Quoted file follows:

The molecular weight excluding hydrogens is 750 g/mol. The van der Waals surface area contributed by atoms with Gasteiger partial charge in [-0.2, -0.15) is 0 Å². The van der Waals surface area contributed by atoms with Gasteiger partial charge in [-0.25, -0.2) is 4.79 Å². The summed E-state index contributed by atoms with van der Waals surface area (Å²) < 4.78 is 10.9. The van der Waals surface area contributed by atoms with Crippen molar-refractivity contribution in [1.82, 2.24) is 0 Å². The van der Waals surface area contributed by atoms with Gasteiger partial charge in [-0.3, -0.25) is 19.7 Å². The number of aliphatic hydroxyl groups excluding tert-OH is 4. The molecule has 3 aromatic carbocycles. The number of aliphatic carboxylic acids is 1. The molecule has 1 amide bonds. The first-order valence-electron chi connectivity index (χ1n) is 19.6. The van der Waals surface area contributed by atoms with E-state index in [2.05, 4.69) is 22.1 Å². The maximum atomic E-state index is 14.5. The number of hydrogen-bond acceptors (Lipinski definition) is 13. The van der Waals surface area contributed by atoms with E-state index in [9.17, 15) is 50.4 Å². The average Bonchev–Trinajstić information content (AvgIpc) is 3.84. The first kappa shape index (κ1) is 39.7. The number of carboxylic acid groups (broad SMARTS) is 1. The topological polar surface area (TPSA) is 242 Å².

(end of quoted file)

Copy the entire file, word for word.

The molecular weight excluding hydrogens is 750 g/mol. The van der Waals surface area contributed by atoms with Gasteiger partial charge in [-0.2, -0.15) is 0 Å². The van der Waals surface area contributed by atoms with Gasteiger partial charge in [-0.25, -0.2) is 4.79 Å². The summed E-state index contributed by atoms with van der Waals surface area (Å²) < 4.78 is 10.9. The van der Waals surface area contributed by atoms with Crippen molar-refractivity contribution in [1.82, 2.24) is 0 Å². The van der Waals surface area contributed by atoms with Gasteiger partial charge in [-0.3, -0.25) is 19.7 Å². The number of aliphatic hydroxyl groups excluding tert-OH is 4. The molecule has 3 aromatic carbocycles. The number of aliphatic carboxylic acids is 1. The molecule has 1 amide bonds. The first-order valence-electron chi connectivity index (χ1n) is 19.6. The van der Waals surface area contributed by atoms with E-state index in [2.05, 4.69) is 22.1 Å². The maximum atomic E-state index is 14.5. The number of hydrogen-bond acceptors (Lipinski definition) is 13. The van der Waals surface area contributed by atoms with E-state index in [9.17, 15) is 50.4 Å². The average Bonchev–Trinajstić information content (AvgIpc) is 3.84. The first kappa shape index (κ1) is 39.7. The number of carboxylic acid groups (broad SMARTS) is 1. The topological polar surface area (TPSA) is 242 Å².